When musicians plumb the murky depths of their nostalgia, one might think they run the risk of alienating, or at least confusing, an audience with whom they do not share a common pop-cultural background. Camberwick Green was the name of a British TV series for children that apparently ran for a short time in the mid-1960s. It made enough of an impression on Guy Birkin of Nottingham, England, that he took a sample of the show’s opening theme music — a mix of music-box melody and spoken introduction — and fashioned from it his own contemporarily glitchy yet backward-glancing rendition.
Birkin makes his home at soundcloud.com/notl, where his moniker is an adorable emoticon, :¬l. His reworking of the Camberwick theme opens with a spacey, head-trip bit of hazy, gaseous oddness (an appropriate time-warp signifier), but soon enough the looping trinkets of the original melody, along with select bits of the spoken voice-over (a word here and there, really), form a randomly rhythmic yet undeniably soothing piece of music. Drawing distant resources from his psyche, Birkin has reshaped them in a form of musical commentary on innocence and the passage of time.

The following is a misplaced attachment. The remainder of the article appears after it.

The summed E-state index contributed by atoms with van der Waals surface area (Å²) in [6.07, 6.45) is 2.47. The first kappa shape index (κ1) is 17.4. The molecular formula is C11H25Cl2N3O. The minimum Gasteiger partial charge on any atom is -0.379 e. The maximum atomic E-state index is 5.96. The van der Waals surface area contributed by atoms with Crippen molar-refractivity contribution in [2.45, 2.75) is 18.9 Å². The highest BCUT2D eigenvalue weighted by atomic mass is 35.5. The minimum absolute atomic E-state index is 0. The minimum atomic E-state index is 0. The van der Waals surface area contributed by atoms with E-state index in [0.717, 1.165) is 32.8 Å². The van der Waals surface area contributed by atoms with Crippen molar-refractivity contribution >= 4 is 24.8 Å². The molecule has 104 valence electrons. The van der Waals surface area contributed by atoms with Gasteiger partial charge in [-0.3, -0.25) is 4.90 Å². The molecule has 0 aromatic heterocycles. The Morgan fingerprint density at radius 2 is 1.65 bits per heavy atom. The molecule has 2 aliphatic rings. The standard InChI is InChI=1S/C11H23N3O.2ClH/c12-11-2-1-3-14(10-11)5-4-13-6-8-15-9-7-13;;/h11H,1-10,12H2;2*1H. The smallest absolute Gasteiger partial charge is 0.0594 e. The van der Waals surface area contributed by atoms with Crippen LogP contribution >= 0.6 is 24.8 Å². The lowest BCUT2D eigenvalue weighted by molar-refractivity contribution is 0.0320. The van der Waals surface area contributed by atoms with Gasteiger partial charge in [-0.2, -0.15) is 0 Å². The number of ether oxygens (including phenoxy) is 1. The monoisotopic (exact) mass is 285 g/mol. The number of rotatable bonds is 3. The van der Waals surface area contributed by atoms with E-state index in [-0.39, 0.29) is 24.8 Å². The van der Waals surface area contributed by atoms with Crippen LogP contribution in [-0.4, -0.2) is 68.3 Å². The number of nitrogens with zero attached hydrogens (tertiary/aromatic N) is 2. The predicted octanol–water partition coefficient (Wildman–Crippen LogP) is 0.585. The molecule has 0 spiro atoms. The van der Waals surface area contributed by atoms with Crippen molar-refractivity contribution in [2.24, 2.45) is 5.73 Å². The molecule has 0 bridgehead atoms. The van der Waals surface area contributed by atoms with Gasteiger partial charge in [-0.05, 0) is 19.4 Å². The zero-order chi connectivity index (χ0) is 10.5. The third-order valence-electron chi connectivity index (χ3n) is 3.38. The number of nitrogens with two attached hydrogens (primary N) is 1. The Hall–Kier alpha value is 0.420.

I can’t help but think that the opening couplet of the series’ narration programmed a young Birkin at a subconscious level to eventually open up that “musical box” himself and make with it what he chose:
Here is a box, a musical box,
wound up and ready to play.
But this box can hold a secret inside.
Can you guess what is in it today?
For reference, there appears to be a brief video of the show’s opening moments, unmolested, at youtube.com. The “cover image” for Birkin’s track, appearing up above, is a still shot of a moment from the TV series. Below is a still image from the YouTube video, showing the musical box in question:
Back in February, I made note in this space of an earlier Birkin track, titled “bass drone 6c” (disquiet.com).